Cholesterol Screening To Aid In Glaucoma Detection
Although intraocular pressure is the primary risk factor for glaucoma, additional risk factors should also be considered. This systematic review and meta-analysis summarize the evidence of the association between cholesterol parameters (total cholesterol, low-density lipoprotein (LDL), and high-density lipoprotein (HDL) levels) and glaucoma and serves to examine the role of cholesterol screening in the diagnosis of glaucoma.
Glaucoma and Cholesterol
Glaucoma is the primary cause of irreversible blindness around the globe. The critical risk factor is intraocular pressure (IOP). Lowering of IOP is found to maintain an individual’s visual field in glaucoma cases making it the most important treatment strategy in glaucoma. However, in some patients, IOP lowering does not seem sufficient to stop the progression of visual field loss.
A common risk factor is hypothesized to be lipid levels as polymorphisms in genes encoding proteins important for lipid metabolism such as ABCA1, GAS7 and ATXN2 have been associated with glaucoma. Since a large case-control study found that long-term statin use was associated with a reduced risk of glaucoma interest in lipid levels as an additional risk factor has risen. However, statins do not only lower lipid levels but also seem to have an anti-inflammatory and consequently neuroprotective effect. This further obscures the relationship between glaucoma, lipid levels, and lipid-lowering drugs.
A lot of data from available studies on the association between cholesterol and glaucoma are conflicting. Therefore, the researchers conducted a systematic review and meta-analysis to summarize the evidence regarding the association between cholesterol parameters (total cholesterol, low-density lipoprotein, and high-density lipoprotein levels) and glaucoma.
Four electronic databases were used in this study. Two independent reviewers screened abstracts and potentially full texts of identified articles for eligibility. The risk of bias was assessed with the Newcastle–Ottawa Scale. A random-effects meta-analysis was used to investigate the differences in total cholesterol, LDL, and HDL levels between patients with and without glaucoma.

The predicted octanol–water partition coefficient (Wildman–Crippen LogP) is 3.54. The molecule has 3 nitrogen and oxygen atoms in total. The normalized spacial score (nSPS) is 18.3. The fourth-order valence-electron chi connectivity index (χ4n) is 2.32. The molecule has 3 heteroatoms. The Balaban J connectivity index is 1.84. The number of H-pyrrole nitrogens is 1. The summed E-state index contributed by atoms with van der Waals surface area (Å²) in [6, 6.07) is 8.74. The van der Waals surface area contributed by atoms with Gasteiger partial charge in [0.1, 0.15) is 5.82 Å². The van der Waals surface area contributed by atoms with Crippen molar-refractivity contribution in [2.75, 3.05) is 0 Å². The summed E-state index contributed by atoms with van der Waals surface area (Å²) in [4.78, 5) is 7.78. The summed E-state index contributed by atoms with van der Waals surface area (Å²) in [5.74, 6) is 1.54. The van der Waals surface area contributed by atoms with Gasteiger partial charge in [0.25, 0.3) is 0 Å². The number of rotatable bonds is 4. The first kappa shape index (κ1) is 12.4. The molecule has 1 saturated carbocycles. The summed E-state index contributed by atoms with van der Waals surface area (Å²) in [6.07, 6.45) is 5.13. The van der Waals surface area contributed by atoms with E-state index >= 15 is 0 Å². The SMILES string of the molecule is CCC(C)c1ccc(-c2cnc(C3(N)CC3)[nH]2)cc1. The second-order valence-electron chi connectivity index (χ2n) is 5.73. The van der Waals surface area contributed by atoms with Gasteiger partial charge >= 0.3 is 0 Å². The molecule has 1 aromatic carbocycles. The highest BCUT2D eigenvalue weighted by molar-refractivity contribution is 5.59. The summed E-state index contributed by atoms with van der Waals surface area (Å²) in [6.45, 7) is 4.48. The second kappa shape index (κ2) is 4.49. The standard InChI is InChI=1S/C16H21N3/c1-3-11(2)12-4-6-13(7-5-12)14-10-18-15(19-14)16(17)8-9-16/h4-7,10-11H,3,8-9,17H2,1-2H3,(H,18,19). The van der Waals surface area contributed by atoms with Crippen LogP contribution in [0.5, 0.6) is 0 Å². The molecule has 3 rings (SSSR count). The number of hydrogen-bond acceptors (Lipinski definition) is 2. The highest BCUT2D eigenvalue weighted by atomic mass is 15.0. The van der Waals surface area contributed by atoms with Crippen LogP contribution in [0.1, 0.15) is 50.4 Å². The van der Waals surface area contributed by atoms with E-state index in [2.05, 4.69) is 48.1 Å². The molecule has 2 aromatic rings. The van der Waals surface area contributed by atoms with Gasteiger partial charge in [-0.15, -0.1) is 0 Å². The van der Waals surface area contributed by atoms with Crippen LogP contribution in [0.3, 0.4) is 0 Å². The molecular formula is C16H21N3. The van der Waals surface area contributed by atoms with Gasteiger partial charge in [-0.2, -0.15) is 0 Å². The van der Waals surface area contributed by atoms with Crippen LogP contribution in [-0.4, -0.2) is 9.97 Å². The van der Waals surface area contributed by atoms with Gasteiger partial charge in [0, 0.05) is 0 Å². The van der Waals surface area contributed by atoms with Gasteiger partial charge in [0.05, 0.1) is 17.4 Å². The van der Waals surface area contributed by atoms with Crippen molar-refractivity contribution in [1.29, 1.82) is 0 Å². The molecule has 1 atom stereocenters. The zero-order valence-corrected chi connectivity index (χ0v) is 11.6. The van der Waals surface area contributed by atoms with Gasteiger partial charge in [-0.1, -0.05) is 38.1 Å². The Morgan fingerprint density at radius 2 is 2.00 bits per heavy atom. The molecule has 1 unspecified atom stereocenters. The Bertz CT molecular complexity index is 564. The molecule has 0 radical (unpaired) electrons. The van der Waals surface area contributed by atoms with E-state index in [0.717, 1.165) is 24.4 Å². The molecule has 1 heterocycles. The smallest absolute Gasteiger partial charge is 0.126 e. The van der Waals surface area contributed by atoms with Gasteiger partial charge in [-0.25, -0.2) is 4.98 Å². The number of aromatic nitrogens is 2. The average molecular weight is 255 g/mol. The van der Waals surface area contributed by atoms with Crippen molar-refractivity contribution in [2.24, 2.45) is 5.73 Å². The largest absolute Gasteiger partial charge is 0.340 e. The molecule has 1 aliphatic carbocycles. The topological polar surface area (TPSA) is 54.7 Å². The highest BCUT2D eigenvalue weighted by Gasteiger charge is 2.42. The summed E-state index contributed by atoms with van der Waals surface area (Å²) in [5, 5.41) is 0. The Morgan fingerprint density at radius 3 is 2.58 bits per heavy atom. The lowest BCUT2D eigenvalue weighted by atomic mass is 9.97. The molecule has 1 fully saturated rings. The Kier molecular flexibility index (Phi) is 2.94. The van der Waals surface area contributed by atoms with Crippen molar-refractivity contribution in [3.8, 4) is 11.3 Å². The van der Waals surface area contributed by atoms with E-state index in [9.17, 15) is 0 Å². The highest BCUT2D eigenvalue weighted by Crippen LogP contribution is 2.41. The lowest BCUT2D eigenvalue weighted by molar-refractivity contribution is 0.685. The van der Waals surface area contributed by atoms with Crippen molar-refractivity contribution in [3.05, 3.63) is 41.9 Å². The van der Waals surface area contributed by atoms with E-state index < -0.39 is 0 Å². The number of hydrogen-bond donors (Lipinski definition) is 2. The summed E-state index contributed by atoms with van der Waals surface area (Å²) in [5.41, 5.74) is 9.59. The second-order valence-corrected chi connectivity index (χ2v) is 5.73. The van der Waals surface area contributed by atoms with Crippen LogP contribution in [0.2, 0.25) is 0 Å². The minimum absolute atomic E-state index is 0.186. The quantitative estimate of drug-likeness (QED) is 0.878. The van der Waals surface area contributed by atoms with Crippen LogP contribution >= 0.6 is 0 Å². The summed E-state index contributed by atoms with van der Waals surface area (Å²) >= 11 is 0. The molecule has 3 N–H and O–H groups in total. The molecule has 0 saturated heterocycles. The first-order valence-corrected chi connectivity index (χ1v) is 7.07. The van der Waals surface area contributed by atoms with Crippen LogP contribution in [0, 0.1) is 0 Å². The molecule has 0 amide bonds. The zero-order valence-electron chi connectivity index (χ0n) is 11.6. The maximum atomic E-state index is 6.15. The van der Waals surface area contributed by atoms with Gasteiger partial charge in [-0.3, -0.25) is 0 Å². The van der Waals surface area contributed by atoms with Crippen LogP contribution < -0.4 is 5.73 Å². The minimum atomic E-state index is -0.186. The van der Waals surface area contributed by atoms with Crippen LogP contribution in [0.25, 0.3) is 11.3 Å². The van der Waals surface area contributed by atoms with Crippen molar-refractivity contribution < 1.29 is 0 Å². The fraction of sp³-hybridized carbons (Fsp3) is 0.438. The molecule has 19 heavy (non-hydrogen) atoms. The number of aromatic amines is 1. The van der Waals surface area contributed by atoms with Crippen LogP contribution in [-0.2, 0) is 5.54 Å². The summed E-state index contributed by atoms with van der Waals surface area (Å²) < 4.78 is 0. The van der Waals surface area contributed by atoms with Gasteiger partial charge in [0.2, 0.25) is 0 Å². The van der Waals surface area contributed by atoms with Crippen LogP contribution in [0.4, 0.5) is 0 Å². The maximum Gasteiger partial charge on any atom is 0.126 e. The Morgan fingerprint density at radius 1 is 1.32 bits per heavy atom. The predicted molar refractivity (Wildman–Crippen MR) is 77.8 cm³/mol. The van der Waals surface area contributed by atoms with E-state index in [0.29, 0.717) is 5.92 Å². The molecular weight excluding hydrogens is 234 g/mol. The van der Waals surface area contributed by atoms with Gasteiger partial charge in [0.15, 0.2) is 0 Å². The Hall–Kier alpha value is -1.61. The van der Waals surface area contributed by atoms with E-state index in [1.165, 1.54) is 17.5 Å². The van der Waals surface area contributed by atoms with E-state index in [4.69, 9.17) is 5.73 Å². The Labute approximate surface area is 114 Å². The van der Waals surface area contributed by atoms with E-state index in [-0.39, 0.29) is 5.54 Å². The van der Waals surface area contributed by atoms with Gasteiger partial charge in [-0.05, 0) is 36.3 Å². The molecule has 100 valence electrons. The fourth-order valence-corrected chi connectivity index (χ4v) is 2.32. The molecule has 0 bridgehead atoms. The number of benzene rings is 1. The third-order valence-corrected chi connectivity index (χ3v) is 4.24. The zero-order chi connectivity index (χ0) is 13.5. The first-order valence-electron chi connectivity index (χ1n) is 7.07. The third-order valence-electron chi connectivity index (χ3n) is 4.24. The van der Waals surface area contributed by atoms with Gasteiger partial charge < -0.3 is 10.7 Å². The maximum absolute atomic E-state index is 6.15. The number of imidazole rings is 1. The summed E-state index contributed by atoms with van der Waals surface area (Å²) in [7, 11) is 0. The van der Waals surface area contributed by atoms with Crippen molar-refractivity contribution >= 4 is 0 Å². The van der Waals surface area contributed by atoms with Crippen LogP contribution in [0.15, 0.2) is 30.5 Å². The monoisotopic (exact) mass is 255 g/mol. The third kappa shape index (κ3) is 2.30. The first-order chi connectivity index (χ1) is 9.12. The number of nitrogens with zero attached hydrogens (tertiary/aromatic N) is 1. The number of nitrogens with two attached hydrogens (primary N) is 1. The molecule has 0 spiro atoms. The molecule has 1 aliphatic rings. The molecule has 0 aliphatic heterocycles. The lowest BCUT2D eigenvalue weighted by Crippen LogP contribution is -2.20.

The researchers registered the systematic review in the International prospective register of systematic reviews (PROSPERO registration number CRD42017067748). The reporting in this publication follows the Preferred Reporting Items for Systematic reviews and Meta-Analyses (PRISMA) statement.
Study eligibility criteria
All observational studies (cross-sectional, case-control, cohort, survey, and surveillance reports) reporting the association between glaucoma and cholesterol screening data including cross-sectional, case-control, cohort, survey, and surveillance reports were included. Studies had to report on adult patients (≥18 years) and had to be published in English.
Abstracts and conference proceedings that are not published in peer-reviewed journals were not included. Furthermore, any publication without original data for the quantitative analysis was excluded for the quantitative meta-analysis. Studies had to ascertain the diagnosis of glaucoma by any one or more of the following: fundus photo, fundus examination, retinal nerve fiber layer (RNFL) thickness evaluation, visual field defects, medical records, self-report, and/or glaucoma treatment.
An experienced medical information specialist (BW) systematically searched the electronic databases: MEDLINE, Embase, Cochrane Central Register of Controlled Trials, and Science Citation Index Expanded for all publications from database inception until October 2020. Additionally, all bibliographies of identified articles were scanned to identify potentially relevant manuscripts missed by our search in the databases. Using free term and controlled term formulations the following keywords were searched for in the databases: ‘glaucoma’ AND ‘cholesterol’, ‘glaucoma’ AND ‘low-density lipoprotein’, ‘glaucoma’ AND ‘high-density lipoprotein’, ‘glaucoma’ AND ‘dyslipidemia’ and ‘glaucoma’ AND ‘lipoprotein’. We limited our search to articles published in English.